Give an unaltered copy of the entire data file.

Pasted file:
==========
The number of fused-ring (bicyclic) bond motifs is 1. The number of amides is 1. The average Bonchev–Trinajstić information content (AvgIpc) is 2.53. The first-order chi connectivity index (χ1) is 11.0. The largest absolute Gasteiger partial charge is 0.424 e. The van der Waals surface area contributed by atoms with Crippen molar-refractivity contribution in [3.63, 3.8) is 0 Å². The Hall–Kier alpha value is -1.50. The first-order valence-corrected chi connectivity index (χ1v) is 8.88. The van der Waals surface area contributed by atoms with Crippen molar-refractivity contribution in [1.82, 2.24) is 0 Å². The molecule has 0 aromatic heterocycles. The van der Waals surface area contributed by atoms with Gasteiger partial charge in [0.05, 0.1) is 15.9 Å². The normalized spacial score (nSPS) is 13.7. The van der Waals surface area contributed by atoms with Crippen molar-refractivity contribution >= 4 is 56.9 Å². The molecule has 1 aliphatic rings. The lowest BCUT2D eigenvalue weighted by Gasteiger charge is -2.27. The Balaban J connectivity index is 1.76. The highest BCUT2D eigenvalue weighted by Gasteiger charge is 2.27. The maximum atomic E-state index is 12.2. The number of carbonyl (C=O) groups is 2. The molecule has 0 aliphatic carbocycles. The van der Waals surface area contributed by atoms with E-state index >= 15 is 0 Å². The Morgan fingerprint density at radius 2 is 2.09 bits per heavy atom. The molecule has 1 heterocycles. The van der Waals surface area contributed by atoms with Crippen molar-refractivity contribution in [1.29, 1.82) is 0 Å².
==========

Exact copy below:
The number of fused-ring (bicyclic) bond motifs is 1. The number of amides is 1. The average Bonchev–Trinajstić information content (AvgIpc) is 2.53. The first-order chi connectivity index (χ1) is 11.0. The largest absolute Gasteiger partial charge is 0.424 e. The van der Waals surface area contributed by atoms with Crippen molar-refractivity contribution in [3.63, 3.8) is 0 Å². The Hall–Kier alpha value is -1.50. The first-order valence-corrected chi connectivity index (χ1v) is 8.88. The van der Waals surface area contributed by atoms with Crippen molar-refractivity contribution in [1.82, 2.24) is 0 Å². The molecule has 0 aromatic heterocycles. The van der Waals surface area contributed by atoms with Gasteiger partial charge in [0.05, 0.1) is 15.9 Å². The normalized spacial score (nSPS) is 13.7. The van der Waals surface area contributed by atoms with Crippen molar-refractivity contribution >= 4 is 56.9 Å². The molecule has 1 aliphatic rings. The lowest BCUT2D eigenvalue weighted by Gasteiger charge is -2.27. The Balaban J connectivity index is 1.76. The highest BCUT2D eigenvalue weighted by Gasteiger charge is 2.27. The maximum atomic E-state index is 12.2. The number of carbonyl (C=O) groups is 2. The molecule has 0 aliphatic carbocycles. The van der Waals surface area contributed by atoms with E-state index >= 15 is 0 Å². The Morgan fingerprint density at radius 2 is 2.09 bits per heavy atom. The molecule has 1 heterocycles. The van der Waals surface area contributed by atoms with Crippen molar-refractivity contribution in [1.29, 1.82) is 0 Å².